The finger of blame points straight. You know who they are.

Perhaps the token King Street could be renamed after Reagan with a bronze plate reminding us all that he opened his presidency with a pro-states' rights (you understand the code here as much as he and his audience did) speech in Philadelphia, Mississippi.

That would put a strong and accurate point on his legacy.

So, Carrboro gave Chapel Hill a swift kick in the ass on Tues when they named their new park after MLK. Predictably, it passed unanimously with little debate.

Let the record show that it was within just the first 24 hours of Chapel Hill's "Delay MLK" policy when a neighboring jurisdiction took one of the most popular "alternatives" (naming a park instead of a road) right off the table.

:...The anger in the streets results from the discriminated's powerlessness at city hall, and a sense that those with power are passive and uncaring. . . ."

with all respect to Carrboro, naming a new (as yet unnamed) park can hardly be considered equivalent in impactor process to renaming a major road. I daresay doing the same in Chapel Hill would be as simple.

When Carrboro passes a proposal to rename Jones Ferry Road or Weaver Street in the same 10 minutes as they did the nameless park, that's when the Board of Aldermen can justifiably wear their haloes.

Feel free to tell me it's none of my business, as I haven't lived in Chapel Hill for going on 16 years, but I can't really think of a good reason not to rename Airport Road after MLK. It seems like an appropriate honor, on a major thoroughfare, and frankly more than a little overdue given the leader and the town we're talking about. Some inconvenience would occur for some along the road, but that's true for every renaming -- and surely we aren't going to commit never to rename roads.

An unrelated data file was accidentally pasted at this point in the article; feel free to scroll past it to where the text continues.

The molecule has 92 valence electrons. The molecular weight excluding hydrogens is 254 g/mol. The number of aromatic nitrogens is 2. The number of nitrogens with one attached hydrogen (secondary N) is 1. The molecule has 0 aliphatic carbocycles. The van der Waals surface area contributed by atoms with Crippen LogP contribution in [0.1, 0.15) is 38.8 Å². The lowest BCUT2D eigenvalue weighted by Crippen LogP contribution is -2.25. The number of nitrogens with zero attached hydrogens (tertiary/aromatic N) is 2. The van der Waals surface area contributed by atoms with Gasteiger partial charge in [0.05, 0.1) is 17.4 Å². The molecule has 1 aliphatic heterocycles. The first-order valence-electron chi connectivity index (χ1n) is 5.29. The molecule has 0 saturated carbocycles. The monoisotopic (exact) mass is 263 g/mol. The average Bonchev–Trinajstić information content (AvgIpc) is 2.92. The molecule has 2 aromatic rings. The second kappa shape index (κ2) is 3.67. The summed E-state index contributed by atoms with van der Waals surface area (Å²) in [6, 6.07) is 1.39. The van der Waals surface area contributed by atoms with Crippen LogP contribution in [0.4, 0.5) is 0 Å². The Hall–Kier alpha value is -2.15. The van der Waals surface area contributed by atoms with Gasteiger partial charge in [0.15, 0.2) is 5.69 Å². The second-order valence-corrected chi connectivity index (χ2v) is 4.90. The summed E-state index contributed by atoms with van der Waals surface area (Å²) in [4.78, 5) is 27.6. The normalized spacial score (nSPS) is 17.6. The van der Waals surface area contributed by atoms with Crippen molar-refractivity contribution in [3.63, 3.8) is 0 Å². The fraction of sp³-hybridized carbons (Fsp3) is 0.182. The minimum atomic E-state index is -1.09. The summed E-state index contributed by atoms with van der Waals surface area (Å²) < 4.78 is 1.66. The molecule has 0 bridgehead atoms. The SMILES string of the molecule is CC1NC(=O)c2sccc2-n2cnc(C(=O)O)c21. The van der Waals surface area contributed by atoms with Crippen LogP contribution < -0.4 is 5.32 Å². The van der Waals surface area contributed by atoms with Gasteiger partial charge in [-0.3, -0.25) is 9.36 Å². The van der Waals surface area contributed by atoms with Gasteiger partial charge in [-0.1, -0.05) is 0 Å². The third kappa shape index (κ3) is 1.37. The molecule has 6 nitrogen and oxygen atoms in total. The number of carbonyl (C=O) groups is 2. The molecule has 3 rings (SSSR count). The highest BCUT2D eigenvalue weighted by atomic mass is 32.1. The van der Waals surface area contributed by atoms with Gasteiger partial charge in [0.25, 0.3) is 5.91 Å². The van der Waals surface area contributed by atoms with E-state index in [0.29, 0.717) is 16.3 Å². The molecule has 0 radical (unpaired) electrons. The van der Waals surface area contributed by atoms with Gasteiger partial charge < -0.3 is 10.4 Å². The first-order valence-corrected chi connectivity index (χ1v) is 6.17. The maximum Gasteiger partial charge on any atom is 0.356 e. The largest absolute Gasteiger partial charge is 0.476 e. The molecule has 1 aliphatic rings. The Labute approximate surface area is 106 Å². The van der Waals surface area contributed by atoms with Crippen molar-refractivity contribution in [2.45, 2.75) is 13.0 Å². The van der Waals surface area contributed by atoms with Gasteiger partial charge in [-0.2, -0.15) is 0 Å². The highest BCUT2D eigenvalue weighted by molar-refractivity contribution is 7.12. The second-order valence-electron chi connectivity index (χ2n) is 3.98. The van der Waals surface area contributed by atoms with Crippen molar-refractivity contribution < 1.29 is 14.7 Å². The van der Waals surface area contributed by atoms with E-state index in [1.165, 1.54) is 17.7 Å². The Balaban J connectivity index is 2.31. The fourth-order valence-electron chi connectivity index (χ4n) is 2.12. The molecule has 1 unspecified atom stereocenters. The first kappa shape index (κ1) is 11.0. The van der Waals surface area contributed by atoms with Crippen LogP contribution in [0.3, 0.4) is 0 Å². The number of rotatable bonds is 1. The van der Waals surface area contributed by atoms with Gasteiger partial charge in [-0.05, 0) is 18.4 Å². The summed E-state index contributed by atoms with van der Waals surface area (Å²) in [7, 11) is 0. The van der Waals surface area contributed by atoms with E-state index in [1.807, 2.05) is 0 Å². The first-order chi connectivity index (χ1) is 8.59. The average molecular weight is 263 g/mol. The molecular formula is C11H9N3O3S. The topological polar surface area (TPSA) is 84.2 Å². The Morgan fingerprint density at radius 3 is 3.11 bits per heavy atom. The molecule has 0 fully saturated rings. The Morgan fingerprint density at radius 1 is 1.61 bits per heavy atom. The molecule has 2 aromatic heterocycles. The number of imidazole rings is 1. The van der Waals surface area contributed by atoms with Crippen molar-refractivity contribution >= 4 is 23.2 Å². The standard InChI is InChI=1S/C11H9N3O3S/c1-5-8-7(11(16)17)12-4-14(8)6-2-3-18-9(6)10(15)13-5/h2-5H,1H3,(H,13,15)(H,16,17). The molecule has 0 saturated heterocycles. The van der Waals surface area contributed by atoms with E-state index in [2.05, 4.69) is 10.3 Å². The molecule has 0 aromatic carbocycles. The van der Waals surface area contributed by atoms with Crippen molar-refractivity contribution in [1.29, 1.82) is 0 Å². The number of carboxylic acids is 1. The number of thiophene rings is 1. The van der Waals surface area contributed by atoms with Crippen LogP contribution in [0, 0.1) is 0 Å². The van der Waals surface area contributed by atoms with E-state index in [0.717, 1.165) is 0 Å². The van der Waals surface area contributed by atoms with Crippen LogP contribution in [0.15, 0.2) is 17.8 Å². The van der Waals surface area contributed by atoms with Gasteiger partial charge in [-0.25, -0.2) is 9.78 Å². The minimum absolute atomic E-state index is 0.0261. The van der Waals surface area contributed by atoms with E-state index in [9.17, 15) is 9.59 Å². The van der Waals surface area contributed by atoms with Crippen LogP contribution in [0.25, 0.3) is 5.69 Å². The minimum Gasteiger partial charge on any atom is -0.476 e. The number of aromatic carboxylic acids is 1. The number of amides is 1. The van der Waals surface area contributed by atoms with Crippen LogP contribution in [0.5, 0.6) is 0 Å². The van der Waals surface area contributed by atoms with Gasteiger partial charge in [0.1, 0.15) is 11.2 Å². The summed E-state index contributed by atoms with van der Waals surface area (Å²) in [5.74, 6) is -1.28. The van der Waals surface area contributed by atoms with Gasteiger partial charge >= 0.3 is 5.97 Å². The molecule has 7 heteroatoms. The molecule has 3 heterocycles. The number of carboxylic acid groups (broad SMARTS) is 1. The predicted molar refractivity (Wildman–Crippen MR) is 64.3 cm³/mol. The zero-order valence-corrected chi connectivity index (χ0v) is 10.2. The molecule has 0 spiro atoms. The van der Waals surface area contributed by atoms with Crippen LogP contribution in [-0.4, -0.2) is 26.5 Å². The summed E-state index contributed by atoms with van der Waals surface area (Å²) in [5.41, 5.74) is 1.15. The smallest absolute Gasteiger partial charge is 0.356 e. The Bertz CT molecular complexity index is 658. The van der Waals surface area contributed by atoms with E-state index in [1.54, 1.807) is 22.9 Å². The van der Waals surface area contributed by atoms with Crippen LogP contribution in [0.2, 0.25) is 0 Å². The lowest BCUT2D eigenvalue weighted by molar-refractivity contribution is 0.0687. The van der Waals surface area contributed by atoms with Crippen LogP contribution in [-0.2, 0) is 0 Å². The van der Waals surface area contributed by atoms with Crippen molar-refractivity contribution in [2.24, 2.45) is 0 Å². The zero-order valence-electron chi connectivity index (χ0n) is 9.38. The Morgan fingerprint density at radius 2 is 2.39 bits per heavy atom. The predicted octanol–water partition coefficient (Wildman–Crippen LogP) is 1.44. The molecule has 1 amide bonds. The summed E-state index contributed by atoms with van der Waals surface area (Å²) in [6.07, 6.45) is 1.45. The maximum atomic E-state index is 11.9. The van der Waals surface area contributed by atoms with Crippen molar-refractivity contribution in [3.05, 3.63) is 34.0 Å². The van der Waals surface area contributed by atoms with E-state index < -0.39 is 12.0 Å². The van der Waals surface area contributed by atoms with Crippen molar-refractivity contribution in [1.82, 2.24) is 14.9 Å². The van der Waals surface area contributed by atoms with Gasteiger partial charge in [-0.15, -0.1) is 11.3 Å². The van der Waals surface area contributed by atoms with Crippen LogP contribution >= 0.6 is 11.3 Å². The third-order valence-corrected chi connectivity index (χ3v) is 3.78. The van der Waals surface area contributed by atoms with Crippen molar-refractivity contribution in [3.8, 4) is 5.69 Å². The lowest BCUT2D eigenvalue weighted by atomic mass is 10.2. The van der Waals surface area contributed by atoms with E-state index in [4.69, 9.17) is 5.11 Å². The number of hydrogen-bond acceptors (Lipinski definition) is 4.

I'm not persuaded by the process argument, either. The magnitude of the harm just doesn't rise to the level of the benefit of the renaming.

On the other hand, I'm guessing I'd have some opposition if I pushed for another road in town to be named after someone I think advanced the cause of freedom in the world, as well: Ronald Reagan.

Duncan --

as we all know people really care most about what directly affects them the most --- unfortunately it is very hard to avoid NIMBY. When orange closes the landfill and ships our garbage to some other poorer county who wants our trash -- I see that as a nimby issue too. Why should someone else with a lower tax base take our trash just because they need the money? Are we not being NIMBY?

Certainly people who live on the road will be more affected than what a panhandling ordinance on franklin street does to them directly. There are probably tons of issues that get much less yaking time.

No doubt.

I would agree that process is important but process can also be seen from two sides. From the perspective of those requesting the name change, the process *as set out by the council* was followed. Changing the process after recommendations were made and public hearings were held is unacceptable. The mayor could have made his proposal a month ago and it might have been more palatable. But he didn't and last night was simply too late for stepping away from the process as it was originally conceived. In my opinion, they should have voted to rename the road and then made sure that future issues followed a more inclusive process.

Someone asked how this could be seen to be a racist process. I don't think it started out that way, but since there was no black opposition to the renaming, it became that way. When was the last time the black community in Chapel Hill wanted something this badly? Is the cost of changing some stationery really so high that it was worth alienating a whole segment of our society? A little inconvenience vs honoring a civil rights leader in a way that our African American population felt was most appropriate? Seems like it should have been an easy decision to me.